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Putin’s Next Ukraine Disaster: Is Russia Facing Total Defeat in Kherson?

Russian TOS-1 MLRS. Image Credit: Creative Commons.
Russian TOS-1. Image Credit: Creative Commons.

Ukrainian forces are getting ready to attack a major city in the south while the Russian military is severely lacking in men and supplies. On day 238 of the war in Ukraine, the situation for the Russian forces in Kherson is becoming increasingly bad.

The Logistics of Kerch Bridge 

The partial destruction of the Kerch Bridge a few days ago has hamstrung the Russian lines of supply. 

Opened in 2018, the bridge connects Russia with the illegally annexed Crimean Peninsula. Crimea has been the staging ground for the Russian offensive in the south of Ukraine, and as a result, the majority of supplies heading to Kherson and the pro-Russian breakaway forces in the southeast are coming through Crimea

The October 8 attack against the Kerch Bridge destroyed one roadway, damaged the other vehicle bridge, and also severely damaged one of the rail bridges located adjacent to the vehicle bridges. The Russian authorities have been working to repair and reopen the bridge, and there is some traffic going into Ukraine. However, large numbers of supply trucks have been stuck in Russia, waiting to cross the bridge to Crimea and then on to southern Ukraine

In its latest operational update on the war, the Institute for the Study of War, a think tank that has been tracking the progress of the conflict since the start, assessed that Russian forces “are struggling to cope with their reduced logistics capacity through Crimea following the attack on the Kerch Strait Bridge” even 11 days after the attack took place.

As a result, the Russian military is looking for alternative routes to get supplies and reinforcements into Ukraine. One of the major alternative routes is Mariupol, the city in which the Ukrainian military showed the world its determination to fight the Russian invaders.

But until Kerch Bridge is fully repaired and functioning properly, Russian forces will continue to face supply issues.

Russian Casualties in Ukraine

To make matters worse, the Russian military continues to suffer a steady stream of casualties across Ukraine. 

Russian President Vladimir Putin has ended the partial mobilization he declared in the closing days of September, but the situation on the ground hasn’t changed at all. Indeed, it only has gone worse for Moscow as Ukrainian forces are still on the strategic offensive, liberating small amounts of territory each day until they achieve a breakthrough and recapture large swaths of land in one go.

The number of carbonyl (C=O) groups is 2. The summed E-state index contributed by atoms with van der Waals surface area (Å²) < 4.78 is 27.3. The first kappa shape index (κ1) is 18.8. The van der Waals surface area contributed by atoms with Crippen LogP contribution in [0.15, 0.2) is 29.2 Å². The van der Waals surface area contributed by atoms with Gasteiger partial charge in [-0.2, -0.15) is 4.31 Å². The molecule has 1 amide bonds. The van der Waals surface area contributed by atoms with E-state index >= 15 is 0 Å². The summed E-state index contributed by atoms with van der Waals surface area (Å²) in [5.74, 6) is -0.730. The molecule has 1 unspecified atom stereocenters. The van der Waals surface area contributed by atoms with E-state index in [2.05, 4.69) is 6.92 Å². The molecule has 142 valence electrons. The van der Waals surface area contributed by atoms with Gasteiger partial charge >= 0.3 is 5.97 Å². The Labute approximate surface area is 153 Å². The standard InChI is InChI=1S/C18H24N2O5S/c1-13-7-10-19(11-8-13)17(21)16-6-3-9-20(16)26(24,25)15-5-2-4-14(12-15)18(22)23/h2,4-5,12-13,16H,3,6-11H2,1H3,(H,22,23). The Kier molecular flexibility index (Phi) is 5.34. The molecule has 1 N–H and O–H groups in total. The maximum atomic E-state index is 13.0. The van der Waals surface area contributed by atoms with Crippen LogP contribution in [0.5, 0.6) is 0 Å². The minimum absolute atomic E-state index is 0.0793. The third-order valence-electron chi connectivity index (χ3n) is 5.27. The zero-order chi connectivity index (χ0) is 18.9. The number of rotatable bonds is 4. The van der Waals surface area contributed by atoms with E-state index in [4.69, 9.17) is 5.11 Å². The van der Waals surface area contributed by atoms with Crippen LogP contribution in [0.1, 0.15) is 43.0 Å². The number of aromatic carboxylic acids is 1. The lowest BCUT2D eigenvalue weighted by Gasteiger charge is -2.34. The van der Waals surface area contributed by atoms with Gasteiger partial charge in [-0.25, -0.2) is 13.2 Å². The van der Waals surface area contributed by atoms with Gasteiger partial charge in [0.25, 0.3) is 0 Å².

M777 artillery like those being used in Ukraine.

Overall, the Ukrainian Ministry of Defense claimed that as of Wednesday, Ukrainian forces have killed approximately 66,280 Russian troops (and wounded approximately thrice that number), destroyed 269 fighter, attack, and transport jets, 242 attack and transport helicopters, 2,554 tanks, 1,637 artillery pieces, 5,235 armored personnel carriers, and infantry fighting vehicles, 372 Multiple Launch Rocket Systems (MLRS), 16 boats and cutters, 3,999 vehicles and fuel tanks, 189 anti-aircraft batteries, 1,286 tactical unmanned aerial systems, 146 special equipment platforms, such as bridging vehicles, and four mobile Iskander ballistic missile systems, and 323 cruise missiles shot down by the Ukrainian air defenses.

Expert Biography: A 19FortyFive Defense and National Security Columnist, Stavros Atlamazoglou is a seasoned defense journalist specializing in special operations, a Hellenic Army veteran (national service with the 575th Marine Battalion and Army HQ), and a Johns Hopkins University graduate. He is currently working towards a Master’s Degree in Strategy and Cybersecurity at the Johns Hopkins University’s School of Advanced International Studies (SAIS). His work has been featured in Business InsiderSandboxx, and SOFREP.

1945’s Defense and National Security Columnist, Stavros Atlamazoglou is a seasoned defense journalist with specialized expertise in special operations, a Hellenic Army veteran (national service with the 575th Marine Battalion and Army HQ), and a Johns Hopkins University graduate. His work has been featured in Business Insider, Sandboxx, and SOFREP.